||Carcinogenicity of the Chlorinated Acetic Acids.
DeAngelo, A. B. ;
McMillan, L. P. ;
||Health Effects Research Lab., Research Triangle Park, NC.
Liver neoplasms ;
Chlorine organic compounds ;
Laboratory animals ;
Acetic acid/dichloro ;
Acetic acid/trichloro ;
Toxic substances ;
||Some EPA libraries have a fiche copy filed under the call number shown.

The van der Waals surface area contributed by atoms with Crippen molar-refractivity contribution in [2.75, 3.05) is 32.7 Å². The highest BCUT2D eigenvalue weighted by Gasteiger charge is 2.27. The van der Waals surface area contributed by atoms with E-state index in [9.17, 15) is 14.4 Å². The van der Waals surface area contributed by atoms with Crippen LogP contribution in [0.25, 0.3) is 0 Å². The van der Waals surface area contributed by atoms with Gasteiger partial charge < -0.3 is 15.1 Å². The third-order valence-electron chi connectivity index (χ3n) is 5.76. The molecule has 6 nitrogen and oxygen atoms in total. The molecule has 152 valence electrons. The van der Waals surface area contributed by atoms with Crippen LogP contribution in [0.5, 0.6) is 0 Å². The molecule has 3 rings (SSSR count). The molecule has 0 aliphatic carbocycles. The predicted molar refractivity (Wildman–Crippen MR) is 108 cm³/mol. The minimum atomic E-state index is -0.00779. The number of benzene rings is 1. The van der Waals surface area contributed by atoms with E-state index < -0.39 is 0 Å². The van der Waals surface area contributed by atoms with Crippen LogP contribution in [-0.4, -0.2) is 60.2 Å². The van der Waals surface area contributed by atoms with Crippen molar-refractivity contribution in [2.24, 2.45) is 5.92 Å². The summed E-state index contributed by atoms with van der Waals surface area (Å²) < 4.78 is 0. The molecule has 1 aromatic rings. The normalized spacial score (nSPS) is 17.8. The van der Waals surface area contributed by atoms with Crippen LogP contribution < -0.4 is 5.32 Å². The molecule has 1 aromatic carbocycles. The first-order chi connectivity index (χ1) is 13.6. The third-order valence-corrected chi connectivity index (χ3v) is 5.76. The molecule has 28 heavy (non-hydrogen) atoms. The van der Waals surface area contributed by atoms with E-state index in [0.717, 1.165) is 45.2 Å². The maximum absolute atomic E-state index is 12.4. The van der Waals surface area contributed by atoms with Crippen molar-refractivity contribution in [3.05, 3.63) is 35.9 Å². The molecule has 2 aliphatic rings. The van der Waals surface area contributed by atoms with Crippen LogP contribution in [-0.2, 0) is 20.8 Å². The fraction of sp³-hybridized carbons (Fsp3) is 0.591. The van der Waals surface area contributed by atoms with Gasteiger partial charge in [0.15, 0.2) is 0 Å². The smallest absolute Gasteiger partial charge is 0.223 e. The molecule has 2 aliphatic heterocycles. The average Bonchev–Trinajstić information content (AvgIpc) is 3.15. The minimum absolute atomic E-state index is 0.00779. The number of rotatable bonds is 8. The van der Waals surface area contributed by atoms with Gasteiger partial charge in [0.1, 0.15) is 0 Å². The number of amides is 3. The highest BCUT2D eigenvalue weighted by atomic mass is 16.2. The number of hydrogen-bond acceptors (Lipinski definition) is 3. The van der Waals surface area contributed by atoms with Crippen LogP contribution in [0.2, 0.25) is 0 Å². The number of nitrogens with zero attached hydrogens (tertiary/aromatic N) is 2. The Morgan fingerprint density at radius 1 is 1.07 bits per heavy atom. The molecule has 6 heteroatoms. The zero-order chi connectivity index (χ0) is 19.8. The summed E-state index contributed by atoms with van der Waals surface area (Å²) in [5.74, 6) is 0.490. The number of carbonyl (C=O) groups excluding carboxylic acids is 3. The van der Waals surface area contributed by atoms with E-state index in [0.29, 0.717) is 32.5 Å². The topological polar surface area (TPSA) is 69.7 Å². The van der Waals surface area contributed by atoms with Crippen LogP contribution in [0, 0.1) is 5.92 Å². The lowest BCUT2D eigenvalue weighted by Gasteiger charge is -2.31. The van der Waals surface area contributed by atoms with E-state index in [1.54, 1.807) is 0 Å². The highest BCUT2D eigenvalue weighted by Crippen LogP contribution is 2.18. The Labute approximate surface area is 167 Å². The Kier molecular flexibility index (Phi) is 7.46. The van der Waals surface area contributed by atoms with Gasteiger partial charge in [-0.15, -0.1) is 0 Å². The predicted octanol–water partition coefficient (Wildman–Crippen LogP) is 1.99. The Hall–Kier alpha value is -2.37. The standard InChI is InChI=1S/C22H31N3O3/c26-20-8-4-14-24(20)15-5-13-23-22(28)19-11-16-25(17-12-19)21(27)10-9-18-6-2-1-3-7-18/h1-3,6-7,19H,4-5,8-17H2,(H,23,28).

Dichloroacetic Acid (DCAA) and trichloroacetic acid (TCAA) comprise a major fraction of the reaction products formed when water containing a variety of precursor humic materials is chlorinated. Both DCAA and TCAA administered in the drinking water increased the incidence of hepatocellular carcinomas in mice. DCAA was more potent than TCAA in increasing the tumor incidence and the number of tumors per liver. The acids appear to act as complete carcinogens since prior initiation with ethylnitrosourea was not required. However, DCAA and TCAA would not appear to be direct genotoxic carcinogens since they have tested negative in short term tests. Both acids induce hepatic peroxisome proliferation (PP) in mice. The peroxisome proliferator chemicals are postulated to comprise a novel class of non-mutagenic hepatocarcinogens. PP may not account fully for the tumorigenic activity of DCAA and TCAA since the former is a relatively weak peroxisome proliferator and a strong carcinogen, while the latter is a strong peroxisome proliferator and a relatively weak carcinogen.